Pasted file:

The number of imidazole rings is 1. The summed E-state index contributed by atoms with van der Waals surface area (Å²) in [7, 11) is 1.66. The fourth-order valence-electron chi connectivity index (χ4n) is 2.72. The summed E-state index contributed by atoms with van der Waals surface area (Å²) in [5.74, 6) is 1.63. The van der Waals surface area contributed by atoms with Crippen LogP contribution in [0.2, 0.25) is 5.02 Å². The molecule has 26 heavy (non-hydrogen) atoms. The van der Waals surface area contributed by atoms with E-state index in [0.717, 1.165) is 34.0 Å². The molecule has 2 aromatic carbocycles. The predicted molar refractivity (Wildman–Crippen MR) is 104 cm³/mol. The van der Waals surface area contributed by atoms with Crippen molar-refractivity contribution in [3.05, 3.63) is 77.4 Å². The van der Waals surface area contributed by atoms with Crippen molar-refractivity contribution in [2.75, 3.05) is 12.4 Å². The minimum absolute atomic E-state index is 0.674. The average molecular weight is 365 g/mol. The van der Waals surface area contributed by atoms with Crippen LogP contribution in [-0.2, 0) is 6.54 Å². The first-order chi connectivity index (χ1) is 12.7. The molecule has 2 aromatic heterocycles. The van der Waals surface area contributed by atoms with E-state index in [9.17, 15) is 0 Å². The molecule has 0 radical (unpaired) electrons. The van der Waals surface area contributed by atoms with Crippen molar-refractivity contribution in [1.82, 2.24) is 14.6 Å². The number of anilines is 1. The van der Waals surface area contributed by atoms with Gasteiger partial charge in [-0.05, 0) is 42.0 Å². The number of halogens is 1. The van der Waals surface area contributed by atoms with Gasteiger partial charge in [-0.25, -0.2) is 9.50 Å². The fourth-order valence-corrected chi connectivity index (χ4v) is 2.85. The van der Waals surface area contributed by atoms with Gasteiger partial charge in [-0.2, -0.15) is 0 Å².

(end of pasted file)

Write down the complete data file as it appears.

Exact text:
The number of imidazole rings is 1. The summed E-state index contributed by atoms with van der Waals surface area (Å²) in [7, 11) is 1.66. The fourth-order valence-electron chi connectivity index (χ4n) is 2.72. The summed E-state index contributed by atoms with van der Waals surface area (Å²) in [5.74, 6) is 1.63. The van der Waals surface area contributed by atoms with Crippen LogP contribution in [0.2, 0.25) is 5.02 Å². The molecule has 26 heavy (non-hydrogen) atoms. The van der Waals surface area contributed by atoms with E-state index in [0.717, 1.165) is 34.0 Å². The molecule has 2 aromatic carbocycles. The predicted molar refractivity (Wildman–Crippen MR) is 104 cm³/mol. The van der Waals surface area contributed by atoms with Crippen molar-refractivity contribution in [3.05, 3.63) is 77.4 Å². The van der Waals surface area contributed by atoms with Crippen molar-refractivity contribution in [2.75, 3.05) is 12.4 Å². The minimum absolute atomic E-state index is 0.674. The average molecular weight is 365 g/mol. The van der Waals surface area contributed by atoms with Crippen LogP contribution in [-0.2, 0) is 6.54 Å². The first-order chi connectivity index (χ1) is 12.7. The molecule has 2 aromatic heterocycles. The van der Waals surface area contributed by atoms with E-state index in [9.17, 15) is 0 Å². The molecule has 0 radical (unpaired) electrons. The van der Waals surface area contributed by atoms with Crippen molar-refractivity contribution in [1.82, 2.24) is 14.6 Å². The number of anilines is 1. The van der Waals surface area contributed by atoms with Gasteiger partial charge in [-0.05, 0) is 42.0 Å². The number of halogens is 1. The van der Waals surface area contributed by atoms with Gasteiger partial charge in [-0.25, -0.2) is 9.50 Å². The fourth-order valence-corrected chi connectivity index (χ4v) is 2.85. The van der Waals surface area contributed by atoms with Gasteiger partial charge in [-0.2, -0.15) is 0 Å².